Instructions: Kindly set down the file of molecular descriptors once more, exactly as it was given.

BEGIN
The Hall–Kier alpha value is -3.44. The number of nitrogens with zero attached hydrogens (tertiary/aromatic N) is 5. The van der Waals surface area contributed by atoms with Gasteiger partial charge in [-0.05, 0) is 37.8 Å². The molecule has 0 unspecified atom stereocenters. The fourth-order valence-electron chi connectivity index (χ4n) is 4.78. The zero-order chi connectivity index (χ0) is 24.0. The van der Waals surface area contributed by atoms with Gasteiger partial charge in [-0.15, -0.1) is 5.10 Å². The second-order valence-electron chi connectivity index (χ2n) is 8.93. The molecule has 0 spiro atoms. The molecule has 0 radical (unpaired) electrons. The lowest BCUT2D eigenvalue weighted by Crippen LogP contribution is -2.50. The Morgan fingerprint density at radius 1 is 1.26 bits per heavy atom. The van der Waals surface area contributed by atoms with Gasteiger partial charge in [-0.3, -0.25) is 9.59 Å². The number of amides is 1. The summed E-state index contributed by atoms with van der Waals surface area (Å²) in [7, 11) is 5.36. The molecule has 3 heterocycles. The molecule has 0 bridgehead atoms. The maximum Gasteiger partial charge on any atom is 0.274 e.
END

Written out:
The Hall–Kier alpha value is -3.44. The number of nitrogens with zero attached hydrogens (tertiary/aromatic N) is 5. The van der Waals surface area contributed by atoms with Gasteiger partial charge in [-0.05, 0) is 37.8 Å². The molecule has 0 unspecified atom stereocenters. The fourth-order valence-electron chi connectivity index (χ4n) is 4.78. The zero-order chi connectivity index (χ0) is 24.0. The van der Waals surface area contributed by atoms with Gasteiger partial charge in [-0.15, -0.1) is 5.10 Å². The second-order valence-electron chi connectivity index (χ2n) is 8.93. The molecule has 0 spiro atoms. The molecule has 0 radical (unpaired) electrons. The lowest BCUT2D eigenvalue weighted by Crippen LogP contribution is -2.50. The Morgan fingerprint density at radius 1 is 1.26 bits per heavy atom. The van der Waals surface area contributed by atoms with Gasteiger partial charge in [-0.3, -0.25) is 9.59 Å². The number of amides is 1. The summed E-state index contributed by atoms with van der Waals surface area (Å²) in [7, 11) is 5.36. The molecule has 3 heterocycles. The molecule has 0 bridgehead atoms. The maximum Gasteiger partial charge on any atom is 0.274 e.